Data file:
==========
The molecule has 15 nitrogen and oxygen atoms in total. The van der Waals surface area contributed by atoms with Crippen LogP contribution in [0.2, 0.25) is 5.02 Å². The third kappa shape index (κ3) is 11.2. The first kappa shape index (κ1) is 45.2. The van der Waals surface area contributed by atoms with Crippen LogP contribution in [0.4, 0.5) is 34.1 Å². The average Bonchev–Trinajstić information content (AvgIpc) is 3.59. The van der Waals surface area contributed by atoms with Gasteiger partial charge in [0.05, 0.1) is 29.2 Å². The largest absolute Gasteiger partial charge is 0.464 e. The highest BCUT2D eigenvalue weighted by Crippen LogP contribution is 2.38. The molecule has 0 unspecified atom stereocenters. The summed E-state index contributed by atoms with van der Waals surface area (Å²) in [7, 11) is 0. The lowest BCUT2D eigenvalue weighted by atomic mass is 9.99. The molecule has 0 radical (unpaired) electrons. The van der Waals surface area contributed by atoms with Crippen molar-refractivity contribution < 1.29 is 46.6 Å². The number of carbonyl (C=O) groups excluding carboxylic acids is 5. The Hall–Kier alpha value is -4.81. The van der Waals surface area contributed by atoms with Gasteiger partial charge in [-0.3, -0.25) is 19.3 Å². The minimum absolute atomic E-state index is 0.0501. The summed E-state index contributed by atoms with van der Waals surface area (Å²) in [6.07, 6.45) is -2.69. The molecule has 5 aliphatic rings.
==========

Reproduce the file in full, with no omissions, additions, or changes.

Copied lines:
The molecule has 15 nitrogen and oxygen atoms in total. The van der Waals surface area contributed by atoms with Crippen LogP contribution in [0.2, 0.25) is 5.02 Å². The third kappa shape index (κ3) is 11.2. The first kappa shape index (κ1) is 45.2. The van der Waals surface area contributed by atoms with Crippen LogP contribution in [0.4, 0.5) is 34.1 Å². The average Bonchev–Trinajstić information content (AvgIpc) is 3.59. The van der Waals surface area contributed by atoms with Gasteiger partial charge in [0.05, 0.1) is 29.2 Å². The largest absolute Gasteiger partial charge is 0.464 e. The highest BCUT2D eigenvalue weighted by Crippen LogP contribution is 2.38. The molecule has 0 unspecified atom stereocenters. The summed E-state index contributed by atoms with van der Waals surface area (Å²) in [7, 11) is 0. The lowest BCUT2D eigenvalue weighted by atomic mass is 9.99. The molecule has 0 radical (unpaired) electrons. The van der Waals surface area contributed by atoms with Crippen molar-refractivity contribution < 1.29 is 46.6 Å². The number of carbonyl (C=O) groups excluding carboxylic acids is 5. The Hall–Kier alpha value is -4.81. The van der Waals surface area contributed by atoms with Gasteiger partial charge in [-0.3, -0.25) is 19.3 Å². The minimum absolute atomic E-state index is 0.0501. The summed E-state index contributed by atoms with van der Waals surface area (Å²) in [6.07, 6.45) is -2.69. The molecule has 5 aliphatic rings.